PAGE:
Eliminating the jolt from lightning strikes
In June 1993, a lightning storm passed over the Public safety Answering Point (PSAP) located at the Deerfield police Department, Deerfield, Ill., and within seconds of one bright lightning flash, Deputy Chief Gary Stryker realized he had a problem.
All the E 9-1-1 answering stations, including the police computer system communicating on an IBM token ring network, were rendered inoperative. As a result of the lightning strike, the Deerfield Police Department could no longer monitor the many alarm systems wired back from local businesses, and it became clear that the problem could not be fixed in a matter of minutes. As a result, the decision was made to switch all E 9-1-1 operations to the emergency atternate site, which can be an expensive decision. The clean-up process took time, a full three days in fact, and the cost to replace damaged hardware exceeded $100,000. And that 1993 lightning strike was the department’s third. Statistics show that this is not an unusual or extreme example of lightning damage, which can pose major problems for most electronic equipment, particularly networked equipment.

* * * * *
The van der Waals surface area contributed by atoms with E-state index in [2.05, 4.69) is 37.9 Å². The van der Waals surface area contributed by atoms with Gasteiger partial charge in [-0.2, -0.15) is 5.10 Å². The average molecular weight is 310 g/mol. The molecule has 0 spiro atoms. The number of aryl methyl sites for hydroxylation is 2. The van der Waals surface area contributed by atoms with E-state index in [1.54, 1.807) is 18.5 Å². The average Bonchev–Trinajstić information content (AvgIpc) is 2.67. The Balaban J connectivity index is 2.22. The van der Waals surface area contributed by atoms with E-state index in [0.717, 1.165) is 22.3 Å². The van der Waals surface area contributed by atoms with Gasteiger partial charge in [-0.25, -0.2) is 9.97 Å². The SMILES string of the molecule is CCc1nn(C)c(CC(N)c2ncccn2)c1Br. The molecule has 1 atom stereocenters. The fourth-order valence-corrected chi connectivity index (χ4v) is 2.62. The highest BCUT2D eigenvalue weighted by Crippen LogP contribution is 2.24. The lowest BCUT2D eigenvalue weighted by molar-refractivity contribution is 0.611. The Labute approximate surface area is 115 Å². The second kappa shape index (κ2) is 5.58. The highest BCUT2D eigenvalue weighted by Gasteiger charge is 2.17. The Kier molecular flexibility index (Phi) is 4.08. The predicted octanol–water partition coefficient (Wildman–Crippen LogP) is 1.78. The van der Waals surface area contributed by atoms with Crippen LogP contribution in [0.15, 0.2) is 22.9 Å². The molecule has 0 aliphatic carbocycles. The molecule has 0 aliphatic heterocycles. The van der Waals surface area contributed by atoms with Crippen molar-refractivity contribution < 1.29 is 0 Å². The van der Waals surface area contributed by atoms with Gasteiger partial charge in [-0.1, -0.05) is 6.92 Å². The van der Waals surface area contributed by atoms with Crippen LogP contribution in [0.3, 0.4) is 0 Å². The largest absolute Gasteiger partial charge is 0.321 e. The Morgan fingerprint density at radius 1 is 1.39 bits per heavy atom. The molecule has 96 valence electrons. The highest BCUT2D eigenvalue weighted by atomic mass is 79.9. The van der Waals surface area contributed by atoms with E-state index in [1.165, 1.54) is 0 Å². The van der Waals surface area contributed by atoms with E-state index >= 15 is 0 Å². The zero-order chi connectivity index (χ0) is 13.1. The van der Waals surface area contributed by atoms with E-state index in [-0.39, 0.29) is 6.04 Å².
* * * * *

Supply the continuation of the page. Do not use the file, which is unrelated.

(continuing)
Because of the radio antenna mast, E 9-1-1 sites are often more vulnerable than the average commercial electronic installation. Additionally, preventive action is often hampered by misinformation. Deerfield’s solution to its PSAP lightning problem was to install Atlantic Scientific’s Emergency Management Systems Protection system. For instance, secondary telephone suppressors were installed on all incoming telephone lines because they achieve better control of transients than the crude gas discharge devices normally installed where the line enters the site, and a main panel surge protection device was installed to block lightning surge currents at the AC power service entrance. The IBM server and terminals were each protected from AC-induced transients as well as transients on communication lines using a modular surge protection system. Power and communication links to both the E 9-1-1 system and the taped recorder system were also protected.
Two lightning seasons later, no problems have been reported on protected equipment at the police department, particularly impressive considering the proximity of several lightning storms. In fact, during one close storm, extensive damage was reported to the systems in other nearby buildings, but the police department experienced no problems.